Lightspeed: Edited by John Joseph Adams




The Heaven That They Never Knew

Ginger clings to the skin of Heaven, wrapped in deep, cold vacuum. She’s a speck in the void and her breath trembles inside her helmet. No sound in space. So she breathes. She has to stay grounded, keep her thoughts from shaking and drifting to hostile sensors.

Heaven’s skin is a smooth, shimmering membrane enclosing the angelships. Heaven: a bubble the size of a small moon, seeded with egg-like metallic beings that chew and swallow and reap. Locusts with a taste for spirits; nothing holy in those devourers.

Anger jitters in her. Ginger focuses on the chill of her skin, her suit systems keeping her only warm enough to function. The numbness helps.

The translucent membrane noses at her hands and feet as she crawls onward. Little ripples that spiral deep, inverted stones-thrown-into-water. Command isn’t certain the skin itself is alive or has synaptic structures that allow it to react and gather data. She doesn’t look too closely at the inside of Heaven, at the trillions of sedan-sized angelships. Looking means she’ll think. Thoughts unconfined too soon will make her lose this fight for survival.

She’s seen the footage. Everyone has. Heaven has floated across lightyears, world to world, slitting its own belly and birthing a locust horde to strip fertile planets bare of life. Artificials are the only survivors . . . in a sense. Android minds corrupted beyond salvation, bodies somewhat intact.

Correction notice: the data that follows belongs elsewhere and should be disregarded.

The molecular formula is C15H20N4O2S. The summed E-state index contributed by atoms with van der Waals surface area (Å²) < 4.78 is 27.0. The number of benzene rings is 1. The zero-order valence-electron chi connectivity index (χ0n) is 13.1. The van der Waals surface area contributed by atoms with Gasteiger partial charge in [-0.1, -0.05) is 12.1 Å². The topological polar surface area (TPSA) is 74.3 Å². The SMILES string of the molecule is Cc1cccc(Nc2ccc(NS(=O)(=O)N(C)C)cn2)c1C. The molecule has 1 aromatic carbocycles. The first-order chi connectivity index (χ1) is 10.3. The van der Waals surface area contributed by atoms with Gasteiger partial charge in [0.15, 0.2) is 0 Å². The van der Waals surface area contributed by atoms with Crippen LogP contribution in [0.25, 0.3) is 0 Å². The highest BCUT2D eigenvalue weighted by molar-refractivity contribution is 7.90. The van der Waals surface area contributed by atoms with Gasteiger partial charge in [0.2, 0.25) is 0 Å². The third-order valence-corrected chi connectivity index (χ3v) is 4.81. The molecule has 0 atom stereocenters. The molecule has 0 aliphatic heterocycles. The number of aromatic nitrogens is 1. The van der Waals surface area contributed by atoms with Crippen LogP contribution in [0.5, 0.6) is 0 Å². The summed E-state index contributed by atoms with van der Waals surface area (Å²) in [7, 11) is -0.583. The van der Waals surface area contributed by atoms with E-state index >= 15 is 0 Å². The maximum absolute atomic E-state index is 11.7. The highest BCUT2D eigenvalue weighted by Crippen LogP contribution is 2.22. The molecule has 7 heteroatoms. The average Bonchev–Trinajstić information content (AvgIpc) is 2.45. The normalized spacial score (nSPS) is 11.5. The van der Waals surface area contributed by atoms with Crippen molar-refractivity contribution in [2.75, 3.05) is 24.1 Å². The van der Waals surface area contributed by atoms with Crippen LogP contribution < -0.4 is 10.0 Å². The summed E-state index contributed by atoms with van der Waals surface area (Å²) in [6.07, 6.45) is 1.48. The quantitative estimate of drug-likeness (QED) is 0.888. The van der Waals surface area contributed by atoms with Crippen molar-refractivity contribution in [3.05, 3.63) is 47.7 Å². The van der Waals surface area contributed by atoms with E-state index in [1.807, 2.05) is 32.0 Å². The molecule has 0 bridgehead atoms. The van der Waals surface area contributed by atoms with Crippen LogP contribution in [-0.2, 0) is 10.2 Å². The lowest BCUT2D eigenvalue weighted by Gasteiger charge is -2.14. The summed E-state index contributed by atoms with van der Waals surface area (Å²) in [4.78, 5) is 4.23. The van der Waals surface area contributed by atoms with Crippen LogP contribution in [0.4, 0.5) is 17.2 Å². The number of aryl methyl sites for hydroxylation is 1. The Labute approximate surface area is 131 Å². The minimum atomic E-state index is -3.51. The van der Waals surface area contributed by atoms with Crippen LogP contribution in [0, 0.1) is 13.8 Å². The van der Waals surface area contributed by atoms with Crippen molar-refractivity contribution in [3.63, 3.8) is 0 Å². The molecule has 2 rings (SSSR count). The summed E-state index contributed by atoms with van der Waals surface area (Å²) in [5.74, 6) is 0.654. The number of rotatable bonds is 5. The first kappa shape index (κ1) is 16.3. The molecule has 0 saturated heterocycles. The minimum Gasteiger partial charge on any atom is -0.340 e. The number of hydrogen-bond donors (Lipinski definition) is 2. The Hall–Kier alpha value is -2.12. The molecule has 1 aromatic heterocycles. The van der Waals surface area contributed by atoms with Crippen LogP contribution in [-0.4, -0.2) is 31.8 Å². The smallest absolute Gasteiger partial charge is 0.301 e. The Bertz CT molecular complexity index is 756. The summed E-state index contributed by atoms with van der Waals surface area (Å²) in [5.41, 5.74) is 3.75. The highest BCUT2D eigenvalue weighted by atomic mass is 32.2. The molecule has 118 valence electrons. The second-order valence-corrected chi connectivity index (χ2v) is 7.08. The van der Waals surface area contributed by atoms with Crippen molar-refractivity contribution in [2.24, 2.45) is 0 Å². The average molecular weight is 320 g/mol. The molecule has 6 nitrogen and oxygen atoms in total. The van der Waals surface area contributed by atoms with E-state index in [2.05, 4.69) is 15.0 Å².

It was a first gen facilitator bot that recorded the harvest and survived to bring the information to Command as a warning. The bot’s name was GB-721. It self-destructed once the data was in biological hands.

Heaven hovers in a holding pattern at the cusp of human space. The solar system spreads out in a feast of worlds and moons: colonies speckled like daubs of frosting in a meandering line towards the cupcake Earth.

Ginger crawls. She’s nearly at the apex of Heaven. It’s taken her seventeen days, six hours, and twenty-four minutes so far. From the shuttle, now cold and drifting, to the risky space-jump to Heaven’s skin itself. As much of her body as possible was replaced with cybernetics to let her live out here. Only her mind remains untouched by technology.

She tilts her head back, unable to see anything but the arc of deep space. Heaven glows bright, a thrumming sphere of energy and hunger. Ginger wraps her thoughts in serenity. It took her three years of focused meditation to prepare herself for this.

Heaven is in no hurry to eat the universe. When there are no more worlds, will it go dark? Or simply wait until evolution reseeds husks and the perpetual cycle resumes?

Under her hands, the membrane shivers. Ginger stills. Her thoughts are dangerously loud: the edge of fear, the tint of rage. No. Calm. She must be as empty as the void tucked about her. She empties her mind, swallowing in only blankness.

Calm. Nothingness.

The skin smooths and resumes its normal haptic buzz at her touch. She’s nearly to the top.